Business and Consumer Psychology course structure

    Compulsory modules:

        * Marketing Strategy
          This module critically evaluates the contributions of various schools of thought in marketing, and examines the relevant analytical models and management practices, with emphasis on the strategic importance of marketing to all organisations.
        * Corporate Strategy
          This module analyses strategic decision-making within business. You will develop a critical understanding of the strategic processes of business management, the interconnections with the functional domains of marketing, human resource management and corporate finance, and the management of knowledge systems.
        * Cognitive Neuroscience and the Visual Arts
          This module will link recent findings from cognitive neuroscience to the understanding and appreciation of visual art. The module will address how knowledge of visual perception, attention, memory, social expression and emotion can all be used to provide insight into how visual art, both "fine" and applied art communicates its message to us, as viewers. The module will also address how knowledge of the brain and its control over behaviour can assist in creating more effective commercial art, especially print advertisement and package label design.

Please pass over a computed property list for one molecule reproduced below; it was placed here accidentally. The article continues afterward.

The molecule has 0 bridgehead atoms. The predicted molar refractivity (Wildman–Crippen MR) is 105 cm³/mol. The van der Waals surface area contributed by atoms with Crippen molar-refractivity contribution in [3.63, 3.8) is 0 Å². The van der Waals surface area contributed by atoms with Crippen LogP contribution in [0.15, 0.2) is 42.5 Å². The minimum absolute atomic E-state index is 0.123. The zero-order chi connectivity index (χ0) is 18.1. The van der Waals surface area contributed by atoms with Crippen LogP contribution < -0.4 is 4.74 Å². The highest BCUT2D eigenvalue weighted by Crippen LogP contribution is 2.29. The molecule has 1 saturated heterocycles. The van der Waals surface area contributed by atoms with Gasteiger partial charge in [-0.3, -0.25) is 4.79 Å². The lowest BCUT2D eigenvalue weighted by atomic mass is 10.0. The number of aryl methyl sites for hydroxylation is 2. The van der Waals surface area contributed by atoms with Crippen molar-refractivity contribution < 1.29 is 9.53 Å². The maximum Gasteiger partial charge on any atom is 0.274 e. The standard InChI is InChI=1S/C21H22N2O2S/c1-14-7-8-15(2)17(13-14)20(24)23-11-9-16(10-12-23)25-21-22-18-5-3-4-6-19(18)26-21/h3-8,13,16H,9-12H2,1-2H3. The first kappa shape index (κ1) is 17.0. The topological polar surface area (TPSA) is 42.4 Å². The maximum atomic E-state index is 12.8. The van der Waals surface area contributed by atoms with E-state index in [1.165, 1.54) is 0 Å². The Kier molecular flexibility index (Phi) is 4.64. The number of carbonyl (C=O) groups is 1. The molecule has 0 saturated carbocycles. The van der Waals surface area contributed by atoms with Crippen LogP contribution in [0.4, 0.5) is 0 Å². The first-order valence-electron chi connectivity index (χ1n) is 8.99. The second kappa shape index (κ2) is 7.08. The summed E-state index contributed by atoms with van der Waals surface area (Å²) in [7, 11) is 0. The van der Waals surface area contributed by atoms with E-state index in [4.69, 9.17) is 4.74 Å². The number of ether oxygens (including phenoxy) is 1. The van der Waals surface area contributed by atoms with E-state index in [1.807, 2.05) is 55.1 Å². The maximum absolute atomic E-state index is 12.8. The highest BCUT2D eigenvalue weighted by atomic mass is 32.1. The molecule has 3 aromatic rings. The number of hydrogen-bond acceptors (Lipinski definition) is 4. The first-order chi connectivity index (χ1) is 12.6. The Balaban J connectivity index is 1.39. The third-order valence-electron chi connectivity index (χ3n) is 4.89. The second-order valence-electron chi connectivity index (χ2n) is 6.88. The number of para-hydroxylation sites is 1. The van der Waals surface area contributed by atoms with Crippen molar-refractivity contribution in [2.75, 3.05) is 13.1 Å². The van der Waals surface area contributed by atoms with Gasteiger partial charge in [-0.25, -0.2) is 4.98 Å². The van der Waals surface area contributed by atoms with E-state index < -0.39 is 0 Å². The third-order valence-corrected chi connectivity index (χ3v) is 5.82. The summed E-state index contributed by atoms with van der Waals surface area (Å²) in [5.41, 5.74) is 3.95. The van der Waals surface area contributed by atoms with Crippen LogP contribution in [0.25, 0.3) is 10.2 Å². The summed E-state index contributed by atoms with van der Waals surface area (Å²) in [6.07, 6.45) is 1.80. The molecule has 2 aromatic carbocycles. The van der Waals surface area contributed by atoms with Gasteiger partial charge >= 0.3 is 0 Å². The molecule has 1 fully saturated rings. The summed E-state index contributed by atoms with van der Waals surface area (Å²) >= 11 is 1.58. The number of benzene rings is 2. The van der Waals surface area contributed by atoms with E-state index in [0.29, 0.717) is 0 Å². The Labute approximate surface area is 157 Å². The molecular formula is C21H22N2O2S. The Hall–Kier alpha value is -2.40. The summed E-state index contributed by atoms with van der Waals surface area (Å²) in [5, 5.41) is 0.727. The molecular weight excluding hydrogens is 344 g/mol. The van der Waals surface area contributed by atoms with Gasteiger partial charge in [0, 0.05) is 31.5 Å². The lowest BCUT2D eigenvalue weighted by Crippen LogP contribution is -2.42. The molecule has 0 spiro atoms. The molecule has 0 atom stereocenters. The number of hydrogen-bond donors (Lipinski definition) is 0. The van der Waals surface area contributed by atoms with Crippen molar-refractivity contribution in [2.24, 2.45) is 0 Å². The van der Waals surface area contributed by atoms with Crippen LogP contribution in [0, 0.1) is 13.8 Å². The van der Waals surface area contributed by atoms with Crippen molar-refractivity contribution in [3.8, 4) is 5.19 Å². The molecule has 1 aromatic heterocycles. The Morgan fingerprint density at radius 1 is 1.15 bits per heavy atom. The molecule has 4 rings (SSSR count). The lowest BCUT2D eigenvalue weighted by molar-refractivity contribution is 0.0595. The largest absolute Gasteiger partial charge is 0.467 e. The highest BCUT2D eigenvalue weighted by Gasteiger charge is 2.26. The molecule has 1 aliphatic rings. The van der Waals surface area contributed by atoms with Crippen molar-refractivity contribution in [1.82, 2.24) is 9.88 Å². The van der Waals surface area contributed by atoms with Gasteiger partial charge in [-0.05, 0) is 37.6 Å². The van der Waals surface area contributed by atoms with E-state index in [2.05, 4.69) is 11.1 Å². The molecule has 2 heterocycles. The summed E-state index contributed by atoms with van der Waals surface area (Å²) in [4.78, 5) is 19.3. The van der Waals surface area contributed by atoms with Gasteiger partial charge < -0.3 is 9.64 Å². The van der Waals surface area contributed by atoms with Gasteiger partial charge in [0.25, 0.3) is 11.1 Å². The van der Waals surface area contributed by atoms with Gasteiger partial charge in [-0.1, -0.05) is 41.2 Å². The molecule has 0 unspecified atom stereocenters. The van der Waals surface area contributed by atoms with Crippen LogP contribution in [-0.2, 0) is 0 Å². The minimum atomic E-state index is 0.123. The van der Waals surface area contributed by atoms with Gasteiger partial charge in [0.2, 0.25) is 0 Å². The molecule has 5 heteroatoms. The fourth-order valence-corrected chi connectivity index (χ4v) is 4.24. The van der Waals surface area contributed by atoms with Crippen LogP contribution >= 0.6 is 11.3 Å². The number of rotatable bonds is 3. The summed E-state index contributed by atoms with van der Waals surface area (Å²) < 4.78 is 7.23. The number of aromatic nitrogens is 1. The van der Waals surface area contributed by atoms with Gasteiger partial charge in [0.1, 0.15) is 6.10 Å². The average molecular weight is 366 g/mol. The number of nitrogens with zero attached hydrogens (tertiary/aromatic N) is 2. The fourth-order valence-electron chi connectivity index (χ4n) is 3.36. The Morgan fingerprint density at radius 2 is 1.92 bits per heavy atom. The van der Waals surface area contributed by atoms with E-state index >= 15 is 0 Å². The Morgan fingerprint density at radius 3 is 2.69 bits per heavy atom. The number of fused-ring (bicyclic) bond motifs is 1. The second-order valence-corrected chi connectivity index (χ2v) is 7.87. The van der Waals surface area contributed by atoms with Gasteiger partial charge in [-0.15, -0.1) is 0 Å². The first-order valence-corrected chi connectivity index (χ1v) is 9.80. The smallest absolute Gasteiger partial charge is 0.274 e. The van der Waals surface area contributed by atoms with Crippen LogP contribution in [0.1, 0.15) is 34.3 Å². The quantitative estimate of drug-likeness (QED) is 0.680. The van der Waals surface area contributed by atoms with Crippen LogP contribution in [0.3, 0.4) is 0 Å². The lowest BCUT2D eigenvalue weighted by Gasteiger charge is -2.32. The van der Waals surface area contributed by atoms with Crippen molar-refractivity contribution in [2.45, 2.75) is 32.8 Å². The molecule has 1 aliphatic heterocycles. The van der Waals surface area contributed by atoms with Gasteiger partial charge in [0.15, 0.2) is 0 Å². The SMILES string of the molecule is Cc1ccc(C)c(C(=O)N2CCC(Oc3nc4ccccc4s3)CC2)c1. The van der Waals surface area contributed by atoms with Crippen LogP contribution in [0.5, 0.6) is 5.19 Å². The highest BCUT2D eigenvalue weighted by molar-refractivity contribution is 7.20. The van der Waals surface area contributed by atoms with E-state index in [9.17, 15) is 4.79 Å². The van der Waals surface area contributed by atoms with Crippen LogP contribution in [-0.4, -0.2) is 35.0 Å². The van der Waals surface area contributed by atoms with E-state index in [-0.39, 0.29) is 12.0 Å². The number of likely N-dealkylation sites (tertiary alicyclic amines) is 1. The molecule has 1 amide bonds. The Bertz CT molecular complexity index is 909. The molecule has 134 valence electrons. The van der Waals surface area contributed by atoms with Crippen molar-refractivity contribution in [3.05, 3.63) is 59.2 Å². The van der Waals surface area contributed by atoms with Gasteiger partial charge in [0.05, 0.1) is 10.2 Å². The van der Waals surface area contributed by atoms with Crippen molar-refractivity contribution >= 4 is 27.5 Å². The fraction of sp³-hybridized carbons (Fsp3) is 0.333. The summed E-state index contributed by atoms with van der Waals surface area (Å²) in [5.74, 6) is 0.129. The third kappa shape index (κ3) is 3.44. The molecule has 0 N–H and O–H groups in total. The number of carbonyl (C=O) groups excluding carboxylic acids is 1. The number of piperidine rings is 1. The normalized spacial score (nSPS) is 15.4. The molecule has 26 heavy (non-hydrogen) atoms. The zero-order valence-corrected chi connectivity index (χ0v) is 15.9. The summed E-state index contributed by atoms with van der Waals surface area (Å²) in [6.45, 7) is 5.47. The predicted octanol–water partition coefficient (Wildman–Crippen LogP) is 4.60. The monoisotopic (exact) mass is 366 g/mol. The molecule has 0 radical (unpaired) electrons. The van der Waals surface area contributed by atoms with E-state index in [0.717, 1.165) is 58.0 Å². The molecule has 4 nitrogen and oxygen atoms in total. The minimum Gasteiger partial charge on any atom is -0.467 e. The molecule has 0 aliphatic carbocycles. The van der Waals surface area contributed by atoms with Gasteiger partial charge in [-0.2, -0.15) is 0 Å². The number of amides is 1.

* Consumer and Applied Psychology
          This module examines some non-traditional career paths available to individuals with a degree in psychology. Through structured examinations, students will learn a range of scientific and real-world skills (such as research techniques, problem formulation, branding, profiling, experimental design, problem solving, qualitative-research, brainstorming, etc). The main focus will be consumer psychology (marketing/business) however, other areas of applied psychology may also be examined (e.g. organisational psychology, personality psychology).
        * Issues in Quantitative and Qualitative Analysis
          This module provides students with an understanding of the background, issues and controversies surrounding some of the methodologies and statistics used to accomplish research objectives.
        * Proposal (Management Research)